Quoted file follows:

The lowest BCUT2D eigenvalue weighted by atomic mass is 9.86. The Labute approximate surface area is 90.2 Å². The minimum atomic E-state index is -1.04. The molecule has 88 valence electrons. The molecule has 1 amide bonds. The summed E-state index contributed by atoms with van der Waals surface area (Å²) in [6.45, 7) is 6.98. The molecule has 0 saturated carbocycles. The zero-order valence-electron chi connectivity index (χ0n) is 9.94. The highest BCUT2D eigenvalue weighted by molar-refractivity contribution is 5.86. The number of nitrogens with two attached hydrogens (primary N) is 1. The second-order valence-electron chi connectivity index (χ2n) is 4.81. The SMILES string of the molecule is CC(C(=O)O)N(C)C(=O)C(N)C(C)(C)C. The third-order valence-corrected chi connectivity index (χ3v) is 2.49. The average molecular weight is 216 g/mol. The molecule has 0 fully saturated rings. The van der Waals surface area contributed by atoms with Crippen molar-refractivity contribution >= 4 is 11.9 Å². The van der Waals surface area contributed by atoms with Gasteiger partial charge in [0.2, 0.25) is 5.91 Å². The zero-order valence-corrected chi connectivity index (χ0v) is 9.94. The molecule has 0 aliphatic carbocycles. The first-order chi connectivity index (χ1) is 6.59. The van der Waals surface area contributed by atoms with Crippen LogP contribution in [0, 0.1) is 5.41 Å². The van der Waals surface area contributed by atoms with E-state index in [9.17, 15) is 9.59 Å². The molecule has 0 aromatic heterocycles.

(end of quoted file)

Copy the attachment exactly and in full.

The lowest BCUT2D eigenvalue weighted by atomic mass is 9.86. The Labute approximate surface area is 90.2 Å². The minimum atomic E-state index is -1.04. The molecule has 88 valence electrons. The molecule has 1 amide bonds. The summed E-state index contributed by atoms with van der Waals surface area (Å²) in [6.45, 7) is 6.98. The molecule has 0 saturated carbocycles. The zero-order valence-electron chi connectivity index (χ0n) is 9.94. The highest BCUT2D eigenvalue weighted by molar-refractivity contribution is 5.86. The number of nitrogens with two attached hydrogens (primary N) is 1. The second-order valence-electron chi connectivity index (χ2n) is 4.81. The SMILES string of the molecule is CC(C(=O)O)N(C)C(=O)C(N)C(C)(C)C. The third-order valence-corrected chi connectivity index (χ3v) is 2.49. The average molecular weight is 216 g/mol. The molecule has 0 fully saturated rings. The van der Waals surface area contributed by atoms with Crippen molar-refractivity contribution >= 4 is 11.9 Å². The van der Waals surface area contributed by atoms with Gasteiger partial charge in [0.2, 0.25) is 5.91 Å². The zero-order valence-corrected chi connectivity index (χ0v) is 9.94. The molecule has 0 aliphatic carbocycles. The first-order chi connectivity index (χ1) is 6.59. The van der Waals surface area contributed by atoms with Crippen LogP contribution in [0, 0.1) is 5.41 Å². The van der Waals surface area contributed by atoms with E-state index in [9.17, 15) is 9.59 Å². The molecule has 0 aromatic heterocycles.